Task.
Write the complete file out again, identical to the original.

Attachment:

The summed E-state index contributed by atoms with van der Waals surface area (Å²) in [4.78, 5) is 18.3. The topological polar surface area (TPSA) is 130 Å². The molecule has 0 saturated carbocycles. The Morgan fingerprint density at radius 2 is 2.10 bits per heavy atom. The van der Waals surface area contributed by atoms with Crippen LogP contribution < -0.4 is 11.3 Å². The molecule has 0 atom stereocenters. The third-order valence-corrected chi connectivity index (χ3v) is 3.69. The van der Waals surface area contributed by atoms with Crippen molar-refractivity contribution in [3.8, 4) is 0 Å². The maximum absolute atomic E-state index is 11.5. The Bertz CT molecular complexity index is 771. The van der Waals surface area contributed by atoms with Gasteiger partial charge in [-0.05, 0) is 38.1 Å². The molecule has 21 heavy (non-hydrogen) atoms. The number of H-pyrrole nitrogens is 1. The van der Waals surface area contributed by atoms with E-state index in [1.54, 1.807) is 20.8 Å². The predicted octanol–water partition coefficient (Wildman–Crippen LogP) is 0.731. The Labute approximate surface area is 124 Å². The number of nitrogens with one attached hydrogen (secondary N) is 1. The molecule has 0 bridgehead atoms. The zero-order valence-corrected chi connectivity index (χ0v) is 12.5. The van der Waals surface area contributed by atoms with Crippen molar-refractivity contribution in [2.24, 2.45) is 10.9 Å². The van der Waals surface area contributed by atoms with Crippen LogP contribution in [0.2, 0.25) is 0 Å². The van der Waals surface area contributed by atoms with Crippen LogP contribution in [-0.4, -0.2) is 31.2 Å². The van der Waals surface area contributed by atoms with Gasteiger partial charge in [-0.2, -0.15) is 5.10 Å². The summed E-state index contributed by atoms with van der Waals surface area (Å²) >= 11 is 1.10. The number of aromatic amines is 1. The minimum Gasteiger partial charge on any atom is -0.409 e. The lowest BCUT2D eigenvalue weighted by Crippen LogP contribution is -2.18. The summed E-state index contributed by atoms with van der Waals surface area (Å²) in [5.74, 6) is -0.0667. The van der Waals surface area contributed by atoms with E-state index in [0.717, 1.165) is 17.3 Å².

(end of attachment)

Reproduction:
The summed E-state index contributed by atoms with van der Waals surface area (Å²) in [4.78, 5) is 18.3. The topological polar surface area (TPSA) is 130 Å². The molecule has 0 saturated carbocycles. The Morgan fingerprint density at radius 2 is 2.10 bits per heavy atom. The van der Waals surface area contributed by atoms with Crippen LogP contribution < -0.4 is 11.3 Å². The molecule has 0 atom stereocenters. The third-order valence-corrected chi connectivity index (χ3v) is 3.69. The van der Waals surface area contributed by atoms with Crippen molar-refractivity contribution in [3.8, 4) is 0 Å². The maximum absolute atomic E-state index is 11.5. The Bertz CT molecular complexity index is 771. The van der Waals surface area contributed by atoms with Gasteiger partial charge in [-0.05, 0) is 38.1 Å². The molecule has 21 heavy (non-hydrogen) atoms. The number of H-pyrrole nitrogens is 1. The van der Waals surface area contributed by atoms with E-state index in [1.54, 1.807) is 20.8 Å². The predicted octanol–water partition coefficient (Wildman–Crippen LogP) is 0.731. The Labute approximate surface area is 124 Å². The number of nitrogens with one attached hydrogen (secondary N) is 1. The molecule has 0 bridgehead atoms. The zero-order valence-corrected chi connectivity index (χ0v) is 12.5. The van der Waals surface area contributed by atoms with Crippen molar-refractivity contribution in [2.24, 2.45) is 10.9 Å². The van der Waals surface area contributed by atoms with Crippen LogP contribution in [0.2, 0.25) is 0 Å². The van der Waals surface area contributed by atoms with Crippen LogP contribution in [-0.4, -0.2) is 31.2 Å². The van der Waals surface area contributed by atoms with Gasteiger partial charge in [-0.2, -0.15) is 5.10 Å². The summed E-state index contributed by atoms with van der Waals surface area (Å²) >= 11 is 1.10. The number of aromatic amines is 1. The minimum Gasteiger partial charge on any atom is -0.409 e. The lowest BCUT2D eigenvalue weighted by Crippen LogP contribution is -2.18. The summed E-state index contributed by atoms with van der Waals surface area (Å²) in [5.74, 6) is -0.0667. The van der Waals surface area contributed by atoms with E-state index in [0.717, 1.165) is 17.3 Å².